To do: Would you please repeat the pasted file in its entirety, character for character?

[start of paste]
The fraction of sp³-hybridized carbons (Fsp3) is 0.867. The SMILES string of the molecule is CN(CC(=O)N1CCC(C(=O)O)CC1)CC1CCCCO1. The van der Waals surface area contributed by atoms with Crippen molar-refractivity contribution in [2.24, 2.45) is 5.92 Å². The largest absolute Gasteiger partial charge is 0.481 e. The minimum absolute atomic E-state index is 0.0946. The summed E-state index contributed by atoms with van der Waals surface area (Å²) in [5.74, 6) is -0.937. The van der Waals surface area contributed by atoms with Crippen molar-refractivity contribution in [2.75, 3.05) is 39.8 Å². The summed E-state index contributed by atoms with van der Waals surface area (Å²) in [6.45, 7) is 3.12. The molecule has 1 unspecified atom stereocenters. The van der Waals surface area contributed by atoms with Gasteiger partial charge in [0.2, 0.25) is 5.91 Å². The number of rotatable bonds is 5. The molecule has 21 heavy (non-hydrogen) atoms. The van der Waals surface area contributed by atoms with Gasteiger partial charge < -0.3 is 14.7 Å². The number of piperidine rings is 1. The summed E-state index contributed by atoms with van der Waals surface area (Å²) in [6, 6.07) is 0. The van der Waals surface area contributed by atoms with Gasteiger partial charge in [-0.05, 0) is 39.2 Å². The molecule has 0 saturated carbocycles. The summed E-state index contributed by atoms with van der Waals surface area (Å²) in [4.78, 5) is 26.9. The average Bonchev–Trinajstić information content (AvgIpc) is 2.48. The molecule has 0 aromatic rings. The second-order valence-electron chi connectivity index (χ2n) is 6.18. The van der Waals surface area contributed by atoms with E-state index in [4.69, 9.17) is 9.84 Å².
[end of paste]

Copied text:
The fraction of sp³-hybridized carbons (Fsp3) is 0.867. The SMILES string of the molecule is CN(CC(=O)N1CCC(C(=O)O)CC1)CC1CCCCO1. The van der Waals surface area contributed by atoms with Crippen molar-refractivity contribution in [2.24, 2.45) is 5.92 Å². The largest absolute Gasteiger partial charge is 0.481 e. The minimum absolute atomic E-state index is 0.0946. The summed E-state index contributed by atoms with van der Waals surface area (Å²) in [5.74, 6) is -0.937. The van der Waals surface area contributed by atoms with Crippen molar-refractivity contribution in [2.75, 3.05) is 39.8 Å². The summed E-state index contributed by atoms with van der Waals surface area (Å²) in [6.45, 7) is 3.12. The molecule has 1 unspecified atom stereocenters. The van der Waals surface area contributed by atoms with Gasteiger partial charge in [0.2, 0.25) is 5.91 Å². The number of rotatable bonds is 5. The molecule has 21 heavy (non-hydrogen) atoms. The van der Waals surface area contributed by atoms with Gasteiger partial charge < -0.3 is 14.7 Å². The number of piperidine rings is 1. The summed E-state index contributed by atoms with van der Waals surface area (Å²) in [6, 6.07) is 0. The van der Waals surface area contributed by atoms with Gasteiger partial charge in [-0.05, 0) is 39.2 Å². The molecule has 0 saturated carbocycles. The summed E-state index contributed by atoms with van der Waals surface area (Å²) in [4.78, 5) is 26.9. The average Bonchev–Trinajstić information content (AvgIpc) is 2.48. The molecule has 0 aromatic rings. The second-order valence-electron chi connectivity index (χ2n) is 6.18. The van der Waals surface area contributed by atoms with E-state index in [4.69, 9.17) is 9.84 Å².